As contagion sends ripple effects through the European periphery, with Italy in the eye of the storm amid rumors that the European Central Bank (ECB) has intervened and bought Italian sovereign bonds on the secondary market, analysts are coming to the conclusion that Italy is too big to bail given massive funding requirements and total debt outstanding of €1.6 trillion ($2.2 trillion).
Italian equities managed to record some gains during Tuesday’s session, up 1.3% after a terrible two-day beat-down that led to some of the largest spread moves in sovereign bonds in the European Monetary Union’s History and to what Italian’s called “Black Friday”. Yields on benchmark 10-year Italian bonds fell marginally on Tuesday and stood at 5.66%, just below Spain’s 5.96%.
With a plethora of negative news coming out of Europe on a daily basis, it is hard to attribute this Italian crisis to one event, but what is undeniable is that markets are coming to the realization that Italy is a whole different animal from Greece, Ireland, and Portugal, and that bailing it out might deliver a final blow to the beleaguered European Union. (Read Euro Contagion: Italian Equities Tank, Yields And CDS Jump).
Differences are staggering. While funding requirements for 2012 the three PIIGs that have already been bailed out totals €91 billion ($127 billion), Italy’s funding requirements reach a massive €250 billion ($350 billion). Total outstanding debt for the country run by Prime Minister Silvio Berlusconi is around €1.6 trillion ($2.2 trillion), compared with €345 million for Greece, and about €150 billion each for Portugal and Ireland, according to numbers crunched up by Nomura.
If Italy were to fail, the problem would be that it is too big to bail. Nomura’s analysts point out that current European Financial Stabilization Facility (EFSF) mechanisms were designed to deal with failure of relatively small countries being bailed out by a relatively large group of participating Eurozone countries. The equation changes for Italy.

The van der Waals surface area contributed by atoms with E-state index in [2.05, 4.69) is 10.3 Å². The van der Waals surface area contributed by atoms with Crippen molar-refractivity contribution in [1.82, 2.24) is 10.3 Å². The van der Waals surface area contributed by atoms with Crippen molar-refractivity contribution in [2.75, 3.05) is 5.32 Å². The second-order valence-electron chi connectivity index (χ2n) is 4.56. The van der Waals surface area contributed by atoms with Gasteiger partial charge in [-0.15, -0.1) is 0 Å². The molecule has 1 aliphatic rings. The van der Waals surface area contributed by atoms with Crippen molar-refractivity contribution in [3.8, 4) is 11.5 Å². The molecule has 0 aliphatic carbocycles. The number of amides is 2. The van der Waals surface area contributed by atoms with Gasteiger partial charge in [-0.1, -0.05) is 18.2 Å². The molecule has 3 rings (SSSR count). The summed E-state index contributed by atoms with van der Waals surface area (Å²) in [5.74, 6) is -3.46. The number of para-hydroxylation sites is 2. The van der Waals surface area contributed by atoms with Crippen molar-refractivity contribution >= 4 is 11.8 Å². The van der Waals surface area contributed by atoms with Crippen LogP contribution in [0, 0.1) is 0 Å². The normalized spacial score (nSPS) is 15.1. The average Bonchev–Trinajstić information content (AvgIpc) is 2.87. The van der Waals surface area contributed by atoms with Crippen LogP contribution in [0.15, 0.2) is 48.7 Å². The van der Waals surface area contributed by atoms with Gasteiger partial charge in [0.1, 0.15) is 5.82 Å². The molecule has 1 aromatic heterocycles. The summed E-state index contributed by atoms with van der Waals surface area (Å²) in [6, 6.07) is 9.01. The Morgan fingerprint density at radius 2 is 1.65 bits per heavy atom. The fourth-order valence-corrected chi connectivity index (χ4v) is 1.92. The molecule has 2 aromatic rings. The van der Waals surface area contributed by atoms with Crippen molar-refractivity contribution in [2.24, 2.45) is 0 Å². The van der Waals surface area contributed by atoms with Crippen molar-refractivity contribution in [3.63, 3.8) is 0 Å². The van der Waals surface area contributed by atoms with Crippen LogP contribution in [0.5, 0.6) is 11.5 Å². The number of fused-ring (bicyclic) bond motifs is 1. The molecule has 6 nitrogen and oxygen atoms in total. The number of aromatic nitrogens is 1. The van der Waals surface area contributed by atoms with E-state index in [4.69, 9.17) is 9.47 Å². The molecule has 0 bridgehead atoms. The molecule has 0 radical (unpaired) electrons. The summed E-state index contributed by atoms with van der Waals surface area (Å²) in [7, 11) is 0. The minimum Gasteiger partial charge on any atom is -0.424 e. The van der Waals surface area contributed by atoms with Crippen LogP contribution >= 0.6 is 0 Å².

Currently, the EFSF has an effective lending capacity of €320 billion ($448 billion) out of a total of €440 billion ($616 billion); Italy’s funding needs over the next two years exceed €500 billion ($770 billion). Not only would the EFSF (and its successor, the European Stability Mechanism-ESM-with total authorized capital estimated to be around €700 billion) lack the capacity to bail out Italy, the number of countries ready and willing to lend Rome a hand would be reduced to only two: France and Germany. (Read French Banks Hold $93B In Greek Debt As Sarkozy Announces Rollover Deal).
If Europe’s two big dogs were forced to cough up €500 billion for their Italian buddies, that would constitute approximately 10% of their combined GDP (around €5 trillion, according to Nomura). According to the note:
At some point the load will be too big for France and Germany too. For example, would France be able to sustain an AAA rating with contingent liabilities to Italy in excess of 10% of GDP?
There is not enough capacity to bail out Italy within the current bail-out infrastructure. And even an expanded EFSF may not be able to provide a credible backstop over the medium-term
One possible alternative is central bank intervention to lower rates. Traders on Tuesday were pretty sure they saw the hand of the ECB, through the Bank of Italy, in sovereign bond markets for Italian debt in a day when the y auctioned off €6.75 billion of Italian debt at a much higher rate than usual. And on Monday, a meeting of European Finance Ministers allowed for the possibility that the EFSF could be allowed to buy sovereigns in the secondary market. (Read Europe’s Debt Grind, Worry Over Italy Keep Traders Jumpy).
But this might not be enough, as FT Alphaville notes. While the ECB has already tried these interventions with Greece, Portugal, and Ireland, it has not succeeded in ensuring “depth and liquidity in those market segments which are dysfunctional,” as trade volumes in those suggest. And, given the size of the Italian bond market, with “daily turnover in May of €12 billion” and gross issuance in the third quarter of €31 billion in two, five, and ten-year bonds, it would be a disaster for the ECB to make Italy “a regular patient.”
The situation is dire indeed. The political battle to bail-out small nations in Germany was massive, eroding much of Chancellor Angela Merkel’s political capital. Bailing out Italy, then, seems like an economic, political, and social impossibility.